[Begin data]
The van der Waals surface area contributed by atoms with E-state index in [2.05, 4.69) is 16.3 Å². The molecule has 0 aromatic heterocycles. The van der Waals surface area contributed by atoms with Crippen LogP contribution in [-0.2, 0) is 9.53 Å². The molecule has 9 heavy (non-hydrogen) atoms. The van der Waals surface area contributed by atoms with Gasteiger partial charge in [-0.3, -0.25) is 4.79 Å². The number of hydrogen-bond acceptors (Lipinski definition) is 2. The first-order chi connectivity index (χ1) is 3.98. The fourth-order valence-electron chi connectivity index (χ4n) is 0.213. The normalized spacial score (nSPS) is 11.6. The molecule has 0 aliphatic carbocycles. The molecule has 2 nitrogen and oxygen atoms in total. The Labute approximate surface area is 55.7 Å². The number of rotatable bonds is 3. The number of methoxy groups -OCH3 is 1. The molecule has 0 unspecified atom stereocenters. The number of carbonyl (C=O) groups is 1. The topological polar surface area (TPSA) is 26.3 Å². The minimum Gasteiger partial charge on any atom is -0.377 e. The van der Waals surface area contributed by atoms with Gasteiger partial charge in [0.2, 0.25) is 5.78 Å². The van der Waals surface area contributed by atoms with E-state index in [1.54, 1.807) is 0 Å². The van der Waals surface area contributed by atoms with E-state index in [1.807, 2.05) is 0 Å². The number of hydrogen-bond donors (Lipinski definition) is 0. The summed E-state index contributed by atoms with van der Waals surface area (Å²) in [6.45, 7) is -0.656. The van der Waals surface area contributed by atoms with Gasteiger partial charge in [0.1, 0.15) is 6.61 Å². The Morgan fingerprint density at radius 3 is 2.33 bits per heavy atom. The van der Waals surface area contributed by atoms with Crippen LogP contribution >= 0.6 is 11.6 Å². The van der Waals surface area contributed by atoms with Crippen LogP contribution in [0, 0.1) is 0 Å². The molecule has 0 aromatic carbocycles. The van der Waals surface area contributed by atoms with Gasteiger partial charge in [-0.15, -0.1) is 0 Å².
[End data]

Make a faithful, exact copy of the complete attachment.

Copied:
The van der Waals surface area contributed by atoms with E-state index in [2.05, 4.69) is 16.3 Å². The molecule has 0 aromatic heterocycles. The van der Waals surface area contributed by atoms with Crippen LogP contribution in [-0.2, 0) is 9.53 Å². The molecule has 9 heavy (non-hydrogen) atoms. The van der Waals surface area contributed by atoms with Gasteiger partial charge in [-0.3, -0.25) is 4.79 Å². The number of hydrogen-bond acceptors (Lipinski definition) is 2. The first-order chi connectivity index (χ1) is 3.98. The fourth-order valence-electron chi connectivity index (χ4n) is 0.213. The normalized spacial score (nSPS) is 11.6. The molecule has 0 aliphatic carbocycles. The molecule has 2 nitrogen and oxygen atoms in total. The Labute approximate surface area is 55.7 Å². The number of rotatable bonds is 3. The number of methoxy groups -OCH3 is 1. The molecule has 0 unspecified atom stereocenters. The number of carbonyl (C=O) groups is 1. The topological polar surface area (TPSA) is 26.3 Å². The minimum Gasteiger partial charge on any atom is -0.377 e. The van der Waals surface area contributed by atoms with Gasteiger partial charge in [0.2, 0.25) is 5.78 Å². The van der Waals surface area contributed by atoms with E-state index in [1.54, 1.807) is 0 Å². The van der Waals surface area contributed by atoms with E-state index in [1.807, 2.05) is 0 Å². The number of hydrogen-bond donors (Lipinski definition) is 0. The summed E-state index contributed by atoms with van der Waals surface area (Å²) in [6.45, 7) is -0.656. The van der Waals surface area contributed by atoms with Gasteiger partial charge in [0.1, 0.15) is 6.61 Å². The Morgan fingerprint density at radius 3 is 2.33 bits per heavy atom. The van der Waals surface area contributed by atoms with Crippen LogP contribution >= 0.6 is 11.6 Å². The van der Waals surface area contributed by atoms with Crippen LogP contribution in [0, 0.1) is 0 Å². The molecule has 0 aromatic carbocycles. The van der Waals surface area contributed by atoms with Gasteiger partial charge in [-0.15, -0.1) is 0 Å².